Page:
March's Down Beat
has a neat feature where they ask jazz musicians to pick their favorite Blue Note album. Here's Jason Moran:
Bobby Hutcherson's Dialogue
lumped together all these crazy people--Bobby, Andrew Hill, Sam Rivers, Joe Chambers, Richard Davis and Freddie Hubbard. The compositions on there were by Andrew and Joe, not Bobby, and they show the gamut of where music was at at that point--some free stuff, and the first song, 'Catta,' has a Latin feel. The playing is phenomenal. It's a well-rounded cast and a well-rounded record. These musicians represent a thread of how Blue Note functioned, with which I hope I'll be associated in the long term. It's like a football team, and Andrew, Sam, Bobby and Freddie represent the offensive line, who push the defense back further and further, while other people catch touchdowns and get the hoo-rah.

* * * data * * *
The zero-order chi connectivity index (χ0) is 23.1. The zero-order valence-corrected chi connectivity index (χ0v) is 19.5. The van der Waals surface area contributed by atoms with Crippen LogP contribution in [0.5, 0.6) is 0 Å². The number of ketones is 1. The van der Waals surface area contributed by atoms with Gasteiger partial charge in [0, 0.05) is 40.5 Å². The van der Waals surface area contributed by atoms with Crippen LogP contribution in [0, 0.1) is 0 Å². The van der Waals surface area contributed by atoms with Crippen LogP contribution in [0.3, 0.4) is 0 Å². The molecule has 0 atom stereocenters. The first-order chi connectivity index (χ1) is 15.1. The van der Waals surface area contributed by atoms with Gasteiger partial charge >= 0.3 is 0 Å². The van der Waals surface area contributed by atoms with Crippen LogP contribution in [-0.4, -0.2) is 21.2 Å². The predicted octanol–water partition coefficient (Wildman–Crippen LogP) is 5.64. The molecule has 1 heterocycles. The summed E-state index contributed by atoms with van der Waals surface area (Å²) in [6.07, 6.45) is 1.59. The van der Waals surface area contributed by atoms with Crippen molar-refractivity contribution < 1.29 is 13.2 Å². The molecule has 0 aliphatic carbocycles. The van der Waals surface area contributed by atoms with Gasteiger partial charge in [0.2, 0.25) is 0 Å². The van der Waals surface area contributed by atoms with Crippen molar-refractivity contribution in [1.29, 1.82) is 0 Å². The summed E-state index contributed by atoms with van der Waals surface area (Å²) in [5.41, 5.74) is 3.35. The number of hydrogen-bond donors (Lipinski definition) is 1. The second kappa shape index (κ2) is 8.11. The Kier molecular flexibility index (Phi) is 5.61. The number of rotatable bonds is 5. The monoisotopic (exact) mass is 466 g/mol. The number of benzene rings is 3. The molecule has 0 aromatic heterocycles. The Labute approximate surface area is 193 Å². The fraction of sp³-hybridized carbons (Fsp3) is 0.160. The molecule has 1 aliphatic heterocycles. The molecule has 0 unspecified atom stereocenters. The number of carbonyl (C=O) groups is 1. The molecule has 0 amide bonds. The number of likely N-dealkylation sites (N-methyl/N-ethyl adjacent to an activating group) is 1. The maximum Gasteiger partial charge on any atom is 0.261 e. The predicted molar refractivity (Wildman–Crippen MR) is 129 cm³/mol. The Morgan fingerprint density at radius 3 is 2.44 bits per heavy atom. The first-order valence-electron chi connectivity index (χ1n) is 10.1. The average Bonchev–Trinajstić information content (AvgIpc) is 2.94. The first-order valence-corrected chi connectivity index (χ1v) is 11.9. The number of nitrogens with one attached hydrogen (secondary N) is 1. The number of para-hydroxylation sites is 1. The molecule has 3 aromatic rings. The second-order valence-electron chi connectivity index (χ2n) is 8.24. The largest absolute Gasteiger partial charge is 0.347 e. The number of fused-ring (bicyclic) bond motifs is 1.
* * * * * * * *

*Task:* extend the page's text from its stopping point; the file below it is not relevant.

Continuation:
I love The Real McCoy
, but the music on this and on Contours
, the Sam Rivers record, is biting in a way that The Real McCoy
is not, in how they approach the use of dissonance and melody. A lot of my ideas about a format or a sound to play free come from Dialogue
. How Joe Chambers plays this march drum sound in the middle of the space. It's so mystifying. It's a record you can't grasp. Often black artists who choose abstraction are considered a sellout to their race because they aren't doing anything representative of African or African-American culture. I don't know whether they thought about taking a chance. They were just doing it because it's what was ready to be done.Unrelatedly, I'm on Facebook now. Look me up, if that's your thing.